By Nikita Biryukov | New Jersey Monitor
Both legislative budget committees approved a $54.3 billion budget in party-line votes late Wednesday night, narrowly averting a procedural flap that would have forced a government shutdown but providing little information about the massive spending bill.
The votes by the committees came shortly before midnight. Had lawmakers waited much longer, provisions in the state constitution that require bills to sit for a calendar day between leaving committee and coming to a vote before the full Legislature would have pushed final budget votes beyond the statutory deadline of June 30.
Republicans raised familiar complaints about the budgeting process, accusing their Democratic counterparts of cobbling the spending bill together behind closed doors at the last minute, leaving members unaware of what they were voting on.
“You’ve got to realize that that is frustrating to us and should be frustrating to the people of New Jersey,” said Sen. Declan O’Scanlon (R-Monmouth). “The fact that we’re minutes, now 26 minutes away from a government shutdown is astounding when this should’ve been out two weeks ago, three weeks ago.”
Republican members received error-laden budget documents ahead of Wednesday night’s vote but did not see the full budget by the time it came to vote yay or nay. It’s unclear whether Democratic members saw the budget before their votes, though some claimed they had.
“We’ve seen a full budget document. Accuracy is in the eye of the beholder,” said Senate President Nicholas Scutari (D-Union).
Neither the Senate nor Assembly budget committees allowed public testimony on the budget bill.
According to Democrats on the committees, the budget bill for the fiscal year that begins July 1 includes a full pension payment, increased state school aid, larger tax rebates for New Jersey seniors, and a significantly smaller-than-planned deposit into a state fund meant to pay down debt or avoid borrowing altogether.
The full Legislature is expected to take final votes on the budget Friday. The new fiscal year begins on July 1, and lawmakers must approve and sign a budget before then to avoid a shutdown of the state government.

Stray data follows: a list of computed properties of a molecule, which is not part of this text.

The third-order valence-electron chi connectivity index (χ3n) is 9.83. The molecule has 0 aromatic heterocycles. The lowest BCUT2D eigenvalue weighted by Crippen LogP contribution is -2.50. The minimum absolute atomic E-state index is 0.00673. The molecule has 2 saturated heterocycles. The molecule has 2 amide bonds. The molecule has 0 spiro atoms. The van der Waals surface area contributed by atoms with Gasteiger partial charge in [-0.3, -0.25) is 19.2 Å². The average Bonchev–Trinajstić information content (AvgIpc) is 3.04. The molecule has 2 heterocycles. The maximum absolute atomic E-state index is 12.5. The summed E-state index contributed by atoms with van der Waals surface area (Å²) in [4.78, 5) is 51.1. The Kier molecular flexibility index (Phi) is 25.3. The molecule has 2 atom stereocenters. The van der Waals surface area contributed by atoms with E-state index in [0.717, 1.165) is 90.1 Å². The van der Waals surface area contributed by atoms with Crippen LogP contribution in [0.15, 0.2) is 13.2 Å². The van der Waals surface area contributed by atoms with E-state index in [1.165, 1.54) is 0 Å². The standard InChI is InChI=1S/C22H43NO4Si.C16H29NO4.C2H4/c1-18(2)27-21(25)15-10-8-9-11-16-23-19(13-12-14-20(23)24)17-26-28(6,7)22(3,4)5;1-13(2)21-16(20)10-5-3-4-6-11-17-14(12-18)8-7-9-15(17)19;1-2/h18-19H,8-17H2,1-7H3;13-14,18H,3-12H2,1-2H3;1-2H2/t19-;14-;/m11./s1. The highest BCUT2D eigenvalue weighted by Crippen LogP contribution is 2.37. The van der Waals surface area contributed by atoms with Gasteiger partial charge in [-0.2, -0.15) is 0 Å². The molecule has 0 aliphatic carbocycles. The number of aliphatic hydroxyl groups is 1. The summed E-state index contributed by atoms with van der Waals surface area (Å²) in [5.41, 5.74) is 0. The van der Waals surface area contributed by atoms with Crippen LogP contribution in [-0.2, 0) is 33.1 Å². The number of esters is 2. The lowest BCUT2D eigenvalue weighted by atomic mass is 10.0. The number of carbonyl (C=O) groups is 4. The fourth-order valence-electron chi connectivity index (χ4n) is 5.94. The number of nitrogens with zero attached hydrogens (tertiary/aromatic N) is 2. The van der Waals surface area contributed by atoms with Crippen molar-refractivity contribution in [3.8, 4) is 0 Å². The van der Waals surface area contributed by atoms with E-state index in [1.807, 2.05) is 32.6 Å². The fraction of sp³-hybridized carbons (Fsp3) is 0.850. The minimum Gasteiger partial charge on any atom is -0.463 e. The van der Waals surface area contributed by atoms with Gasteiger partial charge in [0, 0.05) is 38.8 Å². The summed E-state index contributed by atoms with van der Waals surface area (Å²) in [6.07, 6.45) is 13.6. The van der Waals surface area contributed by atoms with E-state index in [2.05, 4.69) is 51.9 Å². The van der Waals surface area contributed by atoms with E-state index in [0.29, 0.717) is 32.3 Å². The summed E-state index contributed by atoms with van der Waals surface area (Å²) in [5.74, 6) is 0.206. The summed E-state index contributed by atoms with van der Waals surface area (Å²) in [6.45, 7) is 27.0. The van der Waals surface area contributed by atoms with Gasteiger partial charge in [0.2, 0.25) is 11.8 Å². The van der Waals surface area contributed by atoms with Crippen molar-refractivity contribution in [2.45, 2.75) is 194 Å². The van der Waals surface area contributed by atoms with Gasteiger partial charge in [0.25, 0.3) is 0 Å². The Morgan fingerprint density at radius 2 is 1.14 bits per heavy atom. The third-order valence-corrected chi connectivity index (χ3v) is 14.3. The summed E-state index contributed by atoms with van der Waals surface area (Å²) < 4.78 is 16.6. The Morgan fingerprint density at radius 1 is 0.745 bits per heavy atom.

“Any budget is a compromise, and this one took, quite frankly, a little longer than expected,” said Sen. Teresa Ruiz (D-Essex), who chaired Wednesday’s meeting of the Senate’s budget committee.
It’s not clear how much money the state intends to hold in reserves as part of the new budget. Scutari claimed the state would have over $10 billion in surplus but declined to elaborate.
The bill spends roughly $1.2 billion more than Gov. Phil Murphy proposed during his February budget address, according to the preliminary figures.
Budget language provides the governor with a $100 million pool of federal American Rescue Plan Act funds he can spend without seeking the approval of the Joint Budget Oversight Committee.
The bill allocates just under $1 billion in federal funds for various purposes, including $275 million for affordable housing, $100 million for a boardwalk improvement fund proposed by the governor, and $35 million to modernize the state’s unemployment insurance system.
The state has roughly $1.1 billion in unallocated American Rescue Plan funds, meaning the state will draw those funds down in the coming fiscal year. Those funds must be allocated by the end of 2024 and disbursed by the end of 2026.
Under the bills approved Wednesday, the state would deposit $400 million into the fund intended to lower the state’s debt — far short of the $2.35 billion deposit Murphy proposed in his February budget address.
The overwhelming share of that deposit, $371 million, has already been appropriated to fund the construction of a replacement to the Edna Mahan Correctional Facility ($90 million), a new state police training center ($120 million), and maintenance and construction costs for the South Jersey Port Corporation ($24 million).
The Department of Transportation would also receive $137 million in debt defeasance funds to meet state match requirements on federal transportation project funds.
Lawmakers also approved a supplemental spending bill that appropriates nearly $159 million in funds from the current fiscal year, including $40 million to boost child care facilities and $83 million in education funding to avoid being forced to return American Rescue Plan funds.
The budget does not extend a 2.5% surtax on business profits above $1 million past the end of the calendar year. The surtax’s sunset is expected to cost New Jersey $322.5 million in foregone revenue in the fiscal year that begins Saturday and $1 billion annually in future years.
Murphy and legislative leaders have signaled they would allow the surtax to expire, though they could still extend it outside of the budgetary process.